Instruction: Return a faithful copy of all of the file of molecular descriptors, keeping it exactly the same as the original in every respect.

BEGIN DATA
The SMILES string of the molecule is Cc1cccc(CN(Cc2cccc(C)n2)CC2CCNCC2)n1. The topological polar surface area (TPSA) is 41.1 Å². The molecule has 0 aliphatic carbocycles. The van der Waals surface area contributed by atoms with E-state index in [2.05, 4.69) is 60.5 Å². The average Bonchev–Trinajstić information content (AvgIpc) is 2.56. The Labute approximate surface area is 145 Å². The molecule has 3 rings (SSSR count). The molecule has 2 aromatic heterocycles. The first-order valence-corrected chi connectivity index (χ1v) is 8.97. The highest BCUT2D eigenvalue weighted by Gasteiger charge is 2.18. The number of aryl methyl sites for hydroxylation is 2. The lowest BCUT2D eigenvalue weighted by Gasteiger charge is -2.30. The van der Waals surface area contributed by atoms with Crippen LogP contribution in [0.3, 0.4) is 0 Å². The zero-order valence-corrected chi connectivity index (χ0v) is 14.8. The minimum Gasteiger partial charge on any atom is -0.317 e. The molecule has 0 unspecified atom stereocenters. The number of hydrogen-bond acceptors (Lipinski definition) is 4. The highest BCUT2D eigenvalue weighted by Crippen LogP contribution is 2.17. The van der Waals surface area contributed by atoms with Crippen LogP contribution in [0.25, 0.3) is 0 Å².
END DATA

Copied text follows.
The SMILES string of the molecule is Cc1cccc(CN(Cc2cccc(C)n2)CC2CCNCC2)n1. The topological polar surface area (TPSA) is 41.1 Å². The molecule has 0 aliphatic carbocycles. The van der Waals surface area contributed by atoms with E-state index in [2.05, 4.69) is 60.5 Å². The average Bonchev–Trinajstić information content (AvgIpc) is 2.56. The Labute approximate surface area is 145 Å². The molecule has 3 rings (SSSR count). The molecule has 2 aromatic heterocycles. The first-order valence-corrected chi connectivity index (χ1v) is 8.97. The highest BCUT2D eigenvalue weighted by Gasteiger charge is 2.18. The number of aryl methyl sites for hydroxylation is 2. The lowest BCUT2D eigenvalue weighted by Gasteiger charge is -2.30. The van der Waals surface area contributed by atoms with Crippen LogP contribution in [0.3, 0.4) is 0 Å². The zero-order valence-corrected chi connectivity index (χ0v) is 14.8. The minimum Gasteiger partial charge on any atom is -0.317 e. The molecule has 0 unspecified atom stereocenters. The number of hydrogen-bond acceptors (Lipinski definition) is 4. The highest BCUT2D eigenvalue weighted by Crippen LogP contribution is 2.17. The van der Waals surface area contributed by atoms with Crippen LogP contribution in [0.25, 0.3) is 0 Å².